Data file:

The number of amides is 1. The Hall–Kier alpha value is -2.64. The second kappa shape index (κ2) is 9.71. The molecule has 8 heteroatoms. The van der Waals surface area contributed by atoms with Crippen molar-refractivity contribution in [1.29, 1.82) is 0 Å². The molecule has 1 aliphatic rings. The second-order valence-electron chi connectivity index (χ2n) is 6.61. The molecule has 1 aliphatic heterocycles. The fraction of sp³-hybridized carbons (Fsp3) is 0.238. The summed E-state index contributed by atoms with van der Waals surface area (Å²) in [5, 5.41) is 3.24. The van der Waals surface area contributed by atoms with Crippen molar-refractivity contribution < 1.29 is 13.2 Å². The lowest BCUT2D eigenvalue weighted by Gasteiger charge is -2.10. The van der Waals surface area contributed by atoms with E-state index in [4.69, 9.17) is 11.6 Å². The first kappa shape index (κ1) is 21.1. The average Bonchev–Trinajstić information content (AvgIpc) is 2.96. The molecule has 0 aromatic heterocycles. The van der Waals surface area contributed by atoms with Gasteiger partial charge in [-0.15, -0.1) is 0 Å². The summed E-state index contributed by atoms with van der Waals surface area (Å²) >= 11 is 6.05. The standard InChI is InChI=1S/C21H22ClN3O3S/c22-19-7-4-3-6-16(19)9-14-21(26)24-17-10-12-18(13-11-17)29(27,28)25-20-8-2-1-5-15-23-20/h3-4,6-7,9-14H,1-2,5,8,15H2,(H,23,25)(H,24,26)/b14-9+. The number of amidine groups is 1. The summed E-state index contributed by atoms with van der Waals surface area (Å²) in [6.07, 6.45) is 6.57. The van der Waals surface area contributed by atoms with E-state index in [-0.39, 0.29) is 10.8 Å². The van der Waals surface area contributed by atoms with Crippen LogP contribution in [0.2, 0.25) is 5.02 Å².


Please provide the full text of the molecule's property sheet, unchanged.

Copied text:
The number of amides is 1. The Hall–Kier alpha value is -2.64. The second kappa shape index (κ2) is 9.71. The molecule has 8 heteroatoms. The van der Waals surface area contributed by atoms with Crippen molar-refractivity contribution in [1.29, 1.82) is 0 Å². The molecule has 1 aliphatic rings. The second-order valence-electron chi connectivity index (χ2n) is 6.61. The molecule has 1 aliphatic heterocycles. The fraction of sp³-hybridized carbons (Fsp3) is 0.238. The summed E-state index contributed by atoms with van der Waals surface area (Å²) in [5, 5.41) is 3.24. The van der Waals surface area contributed by atoms with Crippen molar-refractivity contribution < 1.29 is 13.2 Å². The lowest BCUT2D eigenvalue weighted by Gasteiger charge is -2.10. The van der Waals surface area contributed by atoms with E-state index in [4.69, 9.17) is 11.6 Å². The first kappa shape index (κ1) is 21.1. The average Bonchev–Trinajstić information content (AvgIpc) is 2.96. The molecule has 0 aromatic heterocycles. The van der Waals surface area contributed by atoms with Gasteiger partial charge in [-0.15, -0.1) is 0 Å². The summed E-state index contributed by atoms with van der Waals surface area (Å²) >= 11 is 6.05. The standard InChI is InChI=1S/C21H22ClN3O3S/c22-19-7-4-3-6-16(19)9-14-21(26)24-17-10-12-18(13-11-17)29(27,28)25-20-8-2-1-5-15-23-20/h3-4,6-7,9-14H,1-2,5,8,15H2,(H,23,25)(H,24,26)/b14-9+. The number of amidine groups is 1. The summed E-state index contributed by atoms with van der Waals surface area (Å²) in [6.07, 6.45) is 6.57. The van der Waals surface area contributed by atoms with E-state index in [-0.39, 0.29) is 10.8 Å². The van der Waals surface area contributed by atoms with Crippen LogP contribution in [0.2, 0.25) is 5.02 Å².